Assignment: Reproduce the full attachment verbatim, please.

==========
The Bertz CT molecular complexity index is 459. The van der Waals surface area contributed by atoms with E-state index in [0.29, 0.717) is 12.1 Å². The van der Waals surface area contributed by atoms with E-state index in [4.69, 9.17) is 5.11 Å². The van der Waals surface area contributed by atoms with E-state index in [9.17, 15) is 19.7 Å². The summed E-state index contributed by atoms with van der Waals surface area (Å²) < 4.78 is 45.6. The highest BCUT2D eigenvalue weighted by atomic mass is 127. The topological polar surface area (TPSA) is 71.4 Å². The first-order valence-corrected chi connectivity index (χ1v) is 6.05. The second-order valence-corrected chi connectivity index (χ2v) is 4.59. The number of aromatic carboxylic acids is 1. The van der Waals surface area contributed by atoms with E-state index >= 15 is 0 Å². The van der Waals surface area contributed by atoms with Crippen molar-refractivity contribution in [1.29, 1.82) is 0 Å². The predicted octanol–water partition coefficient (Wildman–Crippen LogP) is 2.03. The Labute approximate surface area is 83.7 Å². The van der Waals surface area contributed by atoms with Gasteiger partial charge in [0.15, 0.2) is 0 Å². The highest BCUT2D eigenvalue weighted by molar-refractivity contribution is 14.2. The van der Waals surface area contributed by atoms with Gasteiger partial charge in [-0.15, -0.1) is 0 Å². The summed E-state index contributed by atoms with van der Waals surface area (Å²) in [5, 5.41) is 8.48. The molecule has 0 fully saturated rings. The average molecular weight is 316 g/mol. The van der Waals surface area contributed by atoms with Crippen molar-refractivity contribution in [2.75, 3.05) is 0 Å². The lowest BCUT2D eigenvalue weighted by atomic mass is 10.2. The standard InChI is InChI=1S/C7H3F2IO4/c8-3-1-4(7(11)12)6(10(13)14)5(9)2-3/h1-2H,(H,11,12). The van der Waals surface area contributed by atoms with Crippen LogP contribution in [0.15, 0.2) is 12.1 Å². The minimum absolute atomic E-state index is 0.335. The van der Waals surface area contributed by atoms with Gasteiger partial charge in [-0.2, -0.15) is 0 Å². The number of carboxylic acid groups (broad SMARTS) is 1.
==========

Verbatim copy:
The Bertz CT molecular complexity index is 459. The van der Waals surface area contributed by atoms with E-state index in [0.29, 0.717) is 12.1 Å². The van der Waals surface area contributed by atoms with E-state index in [4.69, 9.17) is 5.11 Å². The van der Waals surface area contributed by atoms with E-state index in [9.17, 15) is 19.7 Å². The summed E-state index contributed by atoms with van der Waals surface area (Å²) < 4.78 is 45.6. The highest BCUT2D eigenvalue weighted by atomic mass is 127. The topological polar surface area (TPSA) is 71.4 Å². The first-order valence-corrected chi connectivity index (χ1v) is 6.05. The second-order valence-corrected chi connectivity index (χ2v) is 4.59. The number of aromatic carboxylic acids is 1. The van der Waals surface area contributed by atoms with E-state index >= 15 is 0 Å². The van der Waals surface area contributed by atoms with Crippen molar-refractivity contribution in [1.29, 1.82) is 0 Å². The predicted octanol–water partition coefficient (Wildman–Crippen LogP) is 2.03. The Labute approximate surface area is 83.7 Å². The van der Waals surface area contributed by atoms with Gasteiger partial charge in [0.15, 0.2) is 0 Å². The highest BCUT2D eigenvalue weighted by molar-refractivity contribution is 14.2. The van der Waals surface area contributed by atoms with Gasteiger partial charge in [-0.15, -0.1) is 0 Å². The summed E-state index contributed by atoms with van der Waals surface area (Å²) in [5, 5.41) is 8.48. The molecule has 0 fully saturated rings. The average molecular weight is 316 g/mol. The van der Waals surface area contributed by atoms with Crippen molar-refractivity contribution in [2.75, 3.05) is 0 Å². The lowest BCUT2D eigenvalue weighted by atomic mass is 10.2. The standard InChI is InChI=1S/C7H3F2IO4/c8-3-1-4(7(11)12)6(10(13)14)5(9)2-3/h1-2H,(H,11,12). The van der Waals surface area contributed by atoms with Crippen LogP contribution in [0.15, 0.2) is 12.1 Å². The minimum absolute atomic E-state index is 0.335. The van der Waals surface area contributed by atoms with Gasteiger partial charge in [-0.2, -0.15) is 0 Å². The number of carboxylic acid groups (broad SMARTS) is 1.